Graphene liquid cells

Liquid cells are used to study liquids in an enclosed environment in the transmission electron microscope (TEM). The encapsulated liquids are isolated from the high vacuum (10-5 Pa) in the TEM. Typically, graphene is used to confine the liquids because of its remarkable properties like high thermal and electrical conductivity. Furthermore, graphene only adds low contrast to the recorded images.

In our lab, we prepare graphene pockets by placing a drop of liquid on a first grid with CVD graphene. Afterwards, we place a second grid with graphene on top, in order to encapsulate the liquid completly. We use the liquid cells to investigate in-situ crystallization, as it was shown in [1] for the quasi 2-dimensional CaSO4 in the anhydrite AII phase.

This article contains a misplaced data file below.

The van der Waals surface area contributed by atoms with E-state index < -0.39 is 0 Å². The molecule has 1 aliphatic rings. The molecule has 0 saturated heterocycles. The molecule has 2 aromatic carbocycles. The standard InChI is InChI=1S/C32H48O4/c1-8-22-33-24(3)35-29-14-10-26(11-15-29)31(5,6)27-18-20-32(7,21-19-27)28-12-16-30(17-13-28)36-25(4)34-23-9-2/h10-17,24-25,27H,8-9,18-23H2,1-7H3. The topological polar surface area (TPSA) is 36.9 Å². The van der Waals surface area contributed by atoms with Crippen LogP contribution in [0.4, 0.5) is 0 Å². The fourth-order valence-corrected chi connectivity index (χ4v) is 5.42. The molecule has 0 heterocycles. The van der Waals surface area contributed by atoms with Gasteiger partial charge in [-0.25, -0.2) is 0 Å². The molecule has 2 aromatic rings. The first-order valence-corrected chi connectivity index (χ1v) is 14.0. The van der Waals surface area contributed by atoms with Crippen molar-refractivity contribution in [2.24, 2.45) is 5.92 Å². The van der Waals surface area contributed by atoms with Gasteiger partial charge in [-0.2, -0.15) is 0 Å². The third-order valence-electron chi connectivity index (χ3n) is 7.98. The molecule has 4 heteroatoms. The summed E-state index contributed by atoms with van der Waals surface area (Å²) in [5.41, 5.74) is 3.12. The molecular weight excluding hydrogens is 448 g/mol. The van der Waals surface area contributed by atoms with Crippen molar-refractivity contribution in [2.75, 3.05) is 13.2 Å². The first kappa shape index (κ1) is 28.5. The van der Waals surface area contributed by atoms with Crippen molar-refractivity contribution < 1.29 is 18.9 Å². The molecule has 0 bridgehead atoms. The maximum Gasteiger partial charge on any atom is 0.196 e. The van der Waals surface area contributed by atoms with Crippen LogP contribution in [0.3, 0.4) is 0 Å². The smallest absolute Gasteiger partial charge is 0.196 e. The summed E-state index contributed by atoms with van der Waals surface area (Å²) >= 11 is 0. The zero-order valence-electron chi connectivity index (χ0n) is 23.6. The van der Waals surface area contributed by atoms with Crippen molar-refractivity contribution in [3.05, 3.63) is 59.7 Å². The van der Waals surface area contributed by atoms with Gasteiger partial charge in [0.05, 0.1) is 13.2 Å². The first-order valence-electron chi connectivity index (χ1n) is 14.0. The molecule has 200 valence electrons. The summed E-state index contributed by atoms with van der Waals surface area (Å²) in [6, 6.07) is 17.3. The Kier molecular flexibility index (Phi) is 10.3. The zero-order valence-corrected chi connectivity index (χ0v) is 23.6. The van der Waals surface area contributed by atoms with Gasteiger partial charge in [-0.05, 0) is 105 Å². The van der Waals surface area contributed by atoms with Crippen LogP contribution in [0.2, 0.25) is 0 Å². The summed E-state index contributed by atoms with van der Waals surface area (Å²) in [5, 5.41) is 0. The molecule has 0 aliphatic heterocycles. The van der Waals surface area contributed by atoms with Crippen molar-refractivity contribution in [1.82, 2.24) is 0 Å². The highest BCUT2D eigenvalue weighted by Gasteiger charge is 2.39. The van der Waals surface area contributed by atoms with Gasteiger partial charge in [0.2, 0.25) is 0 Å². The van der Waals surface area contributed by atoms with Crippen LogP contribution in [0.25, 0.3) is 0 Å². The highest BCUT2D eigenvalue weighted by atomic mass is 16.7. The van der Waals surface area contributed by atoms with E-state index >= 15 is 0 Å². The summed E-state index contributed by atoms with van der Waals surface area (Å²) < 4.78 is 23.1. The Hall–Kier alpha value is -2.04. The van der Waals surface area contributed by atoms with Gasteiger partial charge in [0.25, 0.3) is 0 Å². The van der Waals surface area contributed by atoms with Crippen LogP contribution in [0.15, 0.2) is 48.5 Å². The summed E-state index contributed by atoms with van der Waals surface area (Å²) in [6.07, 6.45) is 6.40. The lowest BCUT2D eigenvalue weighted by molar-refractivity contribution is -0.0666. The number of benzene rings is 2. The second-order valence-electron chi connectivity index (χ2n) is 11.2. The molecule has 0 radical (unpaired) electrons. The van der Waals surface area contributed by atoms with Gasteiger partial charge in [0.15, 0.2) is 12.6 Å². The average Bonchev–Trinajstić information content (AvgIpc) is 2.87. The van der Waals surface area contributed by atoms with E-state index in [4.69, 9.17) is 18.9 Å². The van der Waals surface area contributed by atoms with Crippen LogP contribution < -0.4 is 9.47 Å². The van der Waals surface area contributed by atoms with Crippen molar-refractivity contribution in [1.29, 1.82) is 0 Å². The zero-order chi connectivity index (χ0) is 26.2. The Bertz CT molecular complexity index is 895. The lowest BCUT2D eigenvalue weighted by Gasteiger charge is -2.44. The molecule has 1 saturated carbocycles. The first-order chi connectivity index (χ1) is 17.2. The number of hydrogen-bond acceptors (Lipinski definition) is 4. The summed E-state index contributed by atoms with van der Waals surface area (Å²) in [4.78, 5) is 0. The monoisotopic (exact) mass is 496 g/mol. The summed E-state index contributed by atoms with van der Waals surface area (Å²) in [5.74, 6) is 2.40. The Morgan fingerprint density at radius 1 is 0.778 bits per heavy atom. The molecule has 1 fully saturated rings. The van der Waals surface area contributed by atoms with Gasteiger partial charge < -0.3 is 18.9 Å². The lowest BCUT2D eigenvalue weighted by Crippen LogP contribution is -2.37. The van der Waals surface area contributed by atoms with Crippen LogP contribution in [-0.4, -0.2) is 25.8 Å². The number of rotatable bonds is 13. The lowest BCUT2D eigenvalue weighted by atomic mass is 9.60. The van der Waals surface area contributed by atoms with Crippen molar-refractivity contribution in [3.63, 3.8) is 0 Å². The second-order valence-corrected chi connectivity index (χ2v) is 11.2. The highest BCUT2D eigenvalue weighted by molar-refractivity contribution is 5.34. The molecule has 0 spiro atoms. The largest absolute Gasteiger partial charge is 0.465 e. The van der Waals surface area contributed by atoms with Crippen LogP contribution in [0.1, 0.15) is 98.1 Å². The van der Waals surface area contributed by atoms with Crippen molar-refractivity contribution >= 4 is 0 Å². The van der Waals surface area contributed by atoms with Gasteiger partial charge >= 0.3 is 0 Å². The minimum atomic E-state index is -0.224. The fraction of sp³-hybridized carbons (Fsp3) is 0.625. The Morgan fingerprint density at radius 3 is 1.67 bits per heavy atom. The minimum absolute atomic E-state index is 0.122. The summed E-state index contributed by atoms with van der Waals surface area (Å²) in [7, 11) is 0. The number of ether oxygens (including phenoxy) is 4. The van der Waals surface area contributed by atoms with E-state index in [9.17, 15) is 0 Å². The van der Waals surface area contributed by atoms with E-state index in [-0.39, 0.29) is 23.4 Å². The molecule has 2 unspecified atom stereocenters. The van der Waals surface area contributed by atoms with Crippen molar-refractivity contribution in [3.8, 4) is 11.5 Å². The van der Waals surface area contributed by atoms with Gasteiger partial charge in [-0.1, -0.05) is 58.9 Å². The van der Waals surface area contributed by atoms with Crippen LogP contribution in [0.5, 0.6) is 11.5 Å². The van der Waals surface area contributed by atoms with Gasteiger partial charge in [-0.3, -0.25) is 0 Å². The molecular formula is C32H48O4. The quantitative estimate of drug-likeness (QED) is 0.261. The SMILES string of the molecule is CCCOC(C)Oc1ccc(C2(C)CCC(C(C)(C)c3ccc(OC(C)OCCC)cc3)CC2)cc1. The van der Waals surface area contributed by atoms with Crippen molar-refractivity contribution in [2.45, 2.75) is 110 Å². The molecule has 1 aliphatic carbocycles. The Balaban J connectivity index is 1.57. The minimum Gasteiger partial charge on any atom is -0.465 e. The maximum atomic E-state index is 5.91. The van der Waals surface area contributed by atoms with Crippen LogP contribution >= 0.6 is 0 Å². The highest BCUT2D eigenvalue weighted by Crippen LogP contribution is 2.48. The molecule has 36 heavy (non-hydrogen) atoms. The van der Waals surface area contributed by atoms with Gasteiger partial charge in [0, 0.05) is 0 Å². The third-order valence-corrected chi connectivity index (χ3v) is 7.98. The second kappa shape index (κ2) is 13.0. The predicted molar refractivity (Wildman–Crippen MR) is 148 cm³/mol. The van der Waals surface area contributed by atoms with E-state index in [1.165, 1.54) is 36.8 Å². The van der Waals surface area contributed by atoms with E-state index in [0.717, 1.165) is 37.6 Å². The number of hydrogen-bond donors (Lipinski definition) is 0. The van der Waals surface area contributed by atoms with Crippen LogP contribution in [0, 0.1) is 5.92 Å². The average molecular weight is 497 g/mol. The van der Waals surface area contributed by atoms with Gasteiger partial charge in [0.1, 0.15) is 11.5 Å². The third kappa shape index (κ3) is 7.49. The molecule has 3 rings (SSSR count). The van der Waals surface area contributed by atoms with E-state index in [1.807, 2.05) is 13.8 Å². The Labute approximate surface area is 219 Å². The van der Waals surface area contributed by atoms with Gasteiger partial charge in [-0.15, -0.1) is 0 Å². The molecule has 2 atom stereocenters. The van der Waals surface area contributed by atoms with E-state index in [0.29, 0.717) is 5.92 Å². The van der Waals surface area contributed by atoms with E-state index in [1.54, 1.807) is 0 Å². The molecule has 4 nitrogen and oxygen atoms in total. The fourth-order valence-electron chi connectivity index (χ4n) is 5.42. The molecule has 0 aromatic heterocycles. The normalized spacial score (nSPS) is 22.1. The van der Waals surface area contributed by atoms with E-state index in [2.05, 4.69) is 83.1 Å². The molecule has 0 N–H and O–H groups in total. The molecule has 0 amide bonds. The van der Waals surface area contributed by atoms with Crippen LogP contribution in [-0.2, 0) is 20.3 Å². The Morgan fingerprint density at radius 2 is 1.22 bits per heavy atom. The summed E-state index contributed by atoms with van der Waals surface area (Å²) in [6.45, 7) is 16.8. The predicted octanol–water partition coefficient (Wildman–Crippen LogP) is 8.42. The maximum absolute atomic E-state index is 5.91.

Figure 1: Graphene pockets with encapsulated liquids are prepared by putting two grids with CVD graphene above each other with a drop of the desired liquid in between. During the evaporation of the liquid, the grids are coming into contact and encapsulate the remaining liquids in pockets.
Figure 2: High-resolution TEM image at 80 kV of CaSO4 in the anhydrite AII phase encapsulated between two layers of graphene which can be seen in the FFT, where the reflections for graphene and the anhydrite are marked with green and red circles , respectively.


[1] Lehnert, T.; Kinyanjui, M. K.; Ladenburger, A.; Rommel, D.; Wörle, K.; Börrnert, F.; Leopold, K.; Kaiser, U. In situ Crystallization of the Insoluble Anhydrite AII Phase in Graphene Pockets. ACS Nano, 2017, 11, 7967-7973


Prof. K. Leopold, Ulm University

Projects / Funding

DFG and MWK Baden-Württemberg in the frame of the SALVE project